Our first ever Birds of Prey Day event is this Sunday, April 22. Coincidentally, this year also happens to be the Year of the Bird! The Audubon Society and National Geographic, along with over 50 other partners, have declared 2018 the Year of the Bird in celebration of the 100th anniversary of the Migratory Bird Treaty Act (MBTA). This landmark legislation has saved millions of birds, but is now in danger of losing its ability to protect them. Read on to learn more about this vitally important conservation law!
What is the MBTA?
In 1918, U.S. Congress created the Migratory Bird Treaty Act as part of a treaty with Great Britain (acting on behalf of Canada). The two countries agreed to stop all hunting of migratory birds that are beneficial or harmless to man. The treaty existed because several species of bird were hunted to the point of near extinction. Eventually the U.S. signed similar treaties with Mexico, Japan, and Russia. Over time, the law has evolved to include almost every species of bird native to the United States. Now, the law also covers incidental bird deaths caused by industries such as wind farms, oil and gas companies, and electricity companies. Before, industries like these had been responsible for millions of easily preventable bird deaths every year. As a result of the MBTA, many companies now work with wildlife programs and conservation groups to develop simple, cost-effective ways to limit incidental deaths.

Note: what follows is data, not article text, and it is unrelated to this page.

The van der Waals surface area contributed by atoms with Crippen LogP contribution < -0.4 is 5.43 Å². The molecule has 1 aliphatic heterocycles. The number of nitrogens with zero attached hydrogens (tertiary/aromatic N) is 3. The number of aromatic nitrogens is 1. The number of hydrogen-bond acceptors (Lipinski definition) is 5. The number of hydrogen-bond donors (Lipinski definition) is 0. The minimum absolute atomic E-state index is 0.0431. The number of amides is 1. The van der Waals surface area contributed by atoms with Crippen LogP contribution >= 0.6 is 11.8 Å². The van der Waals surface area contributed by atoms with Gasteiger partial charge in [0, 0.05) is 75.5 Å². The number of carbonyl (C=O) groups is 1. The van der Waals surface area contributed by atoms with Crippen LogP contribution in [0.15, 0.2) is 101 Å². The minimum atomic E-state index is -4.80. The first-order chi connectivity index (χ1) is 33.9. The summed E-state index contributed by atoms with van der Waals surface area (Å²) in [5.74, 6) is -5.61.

Why is it important?
The MBTA has already saved many birds from extinction. Notable examples include the Snowy Egret, the Bald Eagle, and the Sandhill Crane. All of these species were brought back from the brink of extinction thanks to the protections put in place by the MBTA. However, as new technologies and industries develop, birds face new threats to their well-being. Open oil pits, wind turbines, and cell phone towers are just a few of the modern challenges birds encounter. The implementation of the MBTA must continue to evolve to protect birds from these hazards. Currently, a bill is circulating in Congress that if passed, would no longer hold industries accountable for incidental bird deaths. In short, this bill would effectively take the teeth out of the MBTA, putting birds at risk. In order to continue protecting them, the Migratory Bird Treaty Act must be properly enforced and supported. You can find more information here.
Even though we don’t participate in any bird-specific conservation programs (although we do have three species of birds here), wildlife conservation is very important to us here at the zoo; our very own great horned owl, Darwin, is a rescue! As such, we’re very excited to show him off during our Birds of Prey Day event so that we can bring attention to conservation efforts for all animals.